My final time was 1:20:08 and 60th position. I really can't complain about hitting my target almost bang on. If I ran the race again next weekend I reckon I could do it 90 seconds faster because a) I would eat a bit less and a bit earlier, and, b) I would have the confidence to run harder sooner.

Helsby Half Marathon race organiser - Steve Riley
After finishing I got my gear together and took nearly 1500 photos, 1300 of which I uploaded to my my website as soon as I arrived home.

I have decided that last years plan for long runs every OTHER weekend is a good one. Running 19 miles at about 7mm pace next weekend then 14 miles very quick the weekend after that will then fall nicely in with a 22 mile race the one after that. This avoids ever having to try to do marathon pace runs in the evening cold/dark after work dodging cars and pavement edges. I need to get some kind of structure into my midweek training now though.

Friday, January 21, 2011

TW3 (ask your dad)

With Saturday being slow but long(ish) and Sunday being short(ish) and fast(ish) I was a bit tired on Monday and couldnt even be bothered to go running after id been to work all day and walked Scamp.
But by about half five I was feeling guilty about not going so I went along to the Sands leisure centre with the idea of tagging along with whoever turned up for the usual 6 oclock run.

Only 3 there. My pal Milly (a bloke). Ali (a girl) and Millys sister (also a girl). Unllike the popular 5 piece singing sensation, girls aren't allowed so it was just me and Milly. What I hadn't considered that this might not be an easy jog. Millys plan was 5 miles in 30 minutes. This would definitly not be an easy jog!

I wasnt sure if I would even be able to stay with him so we chose a route with a U turn, giving me an option to stop, rest and rejoin. I managed it though, and we were quite a few seconds inside the 30 mins. A good start to the week.

On Tuesday there was no way I was going to train hard so jogged about 7 or 8 miles with Scamp.

Wednesday I ran mile reps again. Four of them, same as last week but instead of treating number one as a warm up I ran all four at decent effort.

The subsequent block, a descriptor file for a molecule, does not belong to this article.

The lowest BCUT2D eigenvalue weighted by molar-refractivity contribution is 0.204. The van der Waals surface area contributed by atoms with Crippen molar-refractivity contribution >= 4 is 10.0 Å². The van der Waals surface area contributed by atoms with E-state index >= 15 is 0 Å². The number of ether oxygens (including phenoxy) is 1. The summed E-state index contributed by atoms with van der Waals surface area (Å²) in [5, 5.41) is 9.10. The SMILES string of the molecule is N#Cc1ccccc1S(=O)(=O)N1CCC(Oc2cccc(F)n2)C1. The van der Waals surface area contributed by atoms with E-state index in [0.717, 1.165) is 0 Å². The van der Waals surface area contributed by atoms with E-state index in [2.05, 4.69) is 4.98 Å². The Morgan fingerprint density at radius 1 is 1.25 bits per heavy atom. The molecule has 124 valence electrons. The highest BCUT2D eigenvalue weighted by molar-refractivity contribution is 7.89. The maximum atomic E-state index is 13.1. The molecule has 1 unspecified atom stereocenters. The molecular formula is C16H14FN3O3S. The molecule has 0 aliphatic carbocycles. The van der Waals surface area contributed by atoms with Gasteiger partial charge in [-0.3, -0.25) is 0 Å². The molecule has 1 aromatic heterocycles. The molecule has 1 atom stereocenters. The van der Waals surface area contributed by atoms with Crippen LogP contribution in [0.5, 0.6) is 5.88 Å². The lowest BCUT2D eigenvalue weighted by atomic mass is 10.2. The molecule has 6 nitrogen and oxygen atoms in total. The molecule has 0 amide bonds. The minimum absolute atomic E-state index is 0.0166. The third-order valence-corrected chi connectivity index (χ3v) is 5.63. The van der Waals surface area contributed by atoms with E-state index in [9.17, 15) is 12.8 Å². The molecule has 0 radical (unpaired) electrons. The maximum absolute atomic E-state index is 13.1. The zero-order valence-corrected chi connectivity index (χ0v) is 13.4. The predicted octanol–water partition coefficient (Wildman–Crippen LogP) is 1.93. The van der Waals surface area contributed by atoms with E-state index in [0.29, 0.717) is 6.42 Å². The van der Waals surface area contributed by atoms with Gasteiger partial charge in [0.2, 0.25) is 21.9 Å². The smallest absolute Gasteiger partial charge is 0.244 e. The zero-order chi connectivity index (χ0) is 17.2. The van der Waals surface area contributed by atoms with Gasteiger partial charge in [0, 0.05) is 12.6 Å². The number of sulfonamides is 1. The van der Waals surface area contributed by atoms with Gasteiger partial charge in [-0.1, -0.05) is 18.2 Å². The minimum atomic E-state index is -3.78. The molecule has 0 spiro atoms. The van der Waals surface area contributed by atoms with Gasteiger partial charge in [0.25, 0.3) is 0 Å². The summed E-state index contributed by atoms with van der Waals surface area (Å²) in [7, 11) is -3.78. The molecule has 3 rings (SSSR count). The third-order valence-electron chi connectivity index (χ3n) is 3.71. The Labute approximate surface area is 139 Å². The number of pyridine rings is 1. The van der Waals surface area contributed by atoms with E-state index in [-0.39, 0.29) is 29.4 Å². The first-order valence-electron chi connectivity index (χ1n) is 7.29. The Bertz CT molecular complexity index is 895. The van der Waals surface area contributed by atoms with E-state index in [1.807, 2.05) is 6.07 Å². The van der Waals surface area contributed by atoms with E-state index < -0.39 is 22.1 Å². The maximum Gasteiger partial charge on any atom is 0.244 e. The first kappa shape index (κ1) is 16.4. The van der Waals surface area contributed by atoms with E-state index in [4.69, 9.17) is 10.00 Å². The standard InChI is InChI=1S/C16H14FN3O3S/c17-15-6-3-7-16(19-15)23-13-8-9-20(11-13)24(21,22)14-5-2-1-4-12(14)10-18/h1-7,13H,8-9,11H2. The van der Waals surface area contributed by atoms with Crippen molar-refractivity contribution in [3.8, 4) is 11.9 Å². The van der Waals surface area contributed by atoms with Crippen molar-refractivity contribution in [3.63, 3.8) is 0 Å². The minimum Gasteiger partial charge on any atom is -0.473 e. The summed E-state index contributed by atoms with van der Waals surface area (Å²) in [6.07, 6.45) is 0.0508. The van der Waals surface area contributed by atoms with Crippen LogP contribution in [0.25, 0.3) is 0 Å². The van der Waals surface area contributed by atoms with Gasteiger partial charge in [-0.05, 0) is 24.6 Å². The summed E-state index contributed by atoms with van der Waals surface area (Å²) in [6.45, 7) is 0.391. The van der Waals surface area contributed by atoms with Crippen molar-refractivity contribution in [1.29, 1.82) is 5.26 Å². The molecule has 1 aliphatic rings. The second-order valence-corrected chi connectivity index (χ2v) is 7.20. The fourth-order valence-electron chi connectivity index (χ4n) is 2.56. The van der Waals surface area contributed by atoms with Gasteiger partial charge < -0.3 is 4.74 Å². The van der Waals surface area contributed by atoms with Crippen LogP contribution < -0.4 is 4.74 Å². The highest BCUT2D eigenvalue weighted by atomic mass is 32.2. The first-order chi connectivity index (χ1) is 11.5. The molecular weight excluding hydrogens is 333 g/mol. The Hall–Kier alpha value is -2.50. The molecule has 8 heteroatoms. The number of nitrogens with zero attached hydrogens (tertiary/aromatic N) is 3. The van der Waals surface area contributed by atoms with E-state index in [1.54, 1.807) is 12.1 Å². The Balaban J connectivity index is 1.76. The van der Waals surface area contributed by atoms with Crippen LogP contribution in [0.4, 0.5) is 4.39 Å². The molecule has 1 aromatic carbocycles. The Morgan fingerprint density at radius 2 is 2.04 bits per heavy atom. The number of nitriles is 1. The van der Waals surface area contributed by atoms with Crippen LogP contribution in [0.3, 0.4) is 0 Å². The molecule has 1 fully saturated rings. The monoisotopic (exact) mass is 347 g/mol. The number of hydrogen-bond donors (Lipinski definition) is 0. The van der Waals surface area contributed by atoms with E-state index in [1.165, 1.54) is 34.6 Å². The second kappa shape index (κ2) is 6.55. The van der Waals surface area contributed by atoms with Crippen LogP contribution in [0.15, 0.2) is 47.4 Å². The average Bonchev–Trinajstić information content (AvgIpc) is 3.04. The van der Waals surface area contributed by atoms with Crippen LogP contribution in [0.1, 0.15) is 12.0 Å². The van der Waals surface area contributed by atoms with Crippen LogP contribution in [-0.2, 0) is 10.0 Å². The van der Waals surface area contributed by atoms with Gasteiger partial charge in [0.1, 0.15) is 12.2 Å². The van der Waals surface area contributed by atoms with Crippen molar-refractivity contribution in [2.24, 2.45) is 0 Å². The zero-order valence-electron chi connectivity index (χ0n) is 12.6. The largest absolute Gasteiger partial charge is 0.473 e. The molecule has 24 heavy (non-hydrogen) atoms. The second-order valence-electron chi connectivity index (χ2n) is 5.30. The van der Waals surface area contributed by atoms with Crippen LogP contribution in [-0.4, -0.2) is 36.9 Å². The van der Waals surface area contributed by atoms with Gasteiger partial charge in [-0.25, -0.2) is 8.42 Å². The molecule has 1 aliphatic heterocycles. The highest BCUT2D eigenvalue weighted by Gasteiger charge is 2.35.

1) 6:02 - nowt flash - just getting into my stride
2) 5:52 - good relaxed effort throughout
3) 5:41 - well warmed up so really pushed hard throughout this rep
4) 5:45 - Really enjoyed this one - could have done another

So as I  predicted, I ran faster than last week when doing these for the first time in months.
I was a bit concerned that I managed about 5:55 pace for 5 miles non stop and "only" about 5 seconds a mile faster for these four one mile efforts. I think I am a bit stuck in one speed mode, and its about 10mph!
Still, run that fast on 17th April and all will be well.

Thursday was a very gloomy, misty, cold day. Walking home with Scamp I was not relishing the 7 mile pace run I had promised myself I would complete. I had a bit on at home too so promised myself I would do it on Friday instead. So, Zero miles for Thursday.

Tonight I was late home from work and the weather wasnt much better. I cut the run short from 7 to 5miles but ran my fastest time of 31 mins. (I'm not counting the 29:45 with Milly 'cos that was a completely different session/effort from the beginning).

That was the week that was
(never mind your Dad you maybe need to ask your Gran)

Sunday, January 16, 2011

5D Mkll and a 400mm f2.8L when you're ready please barman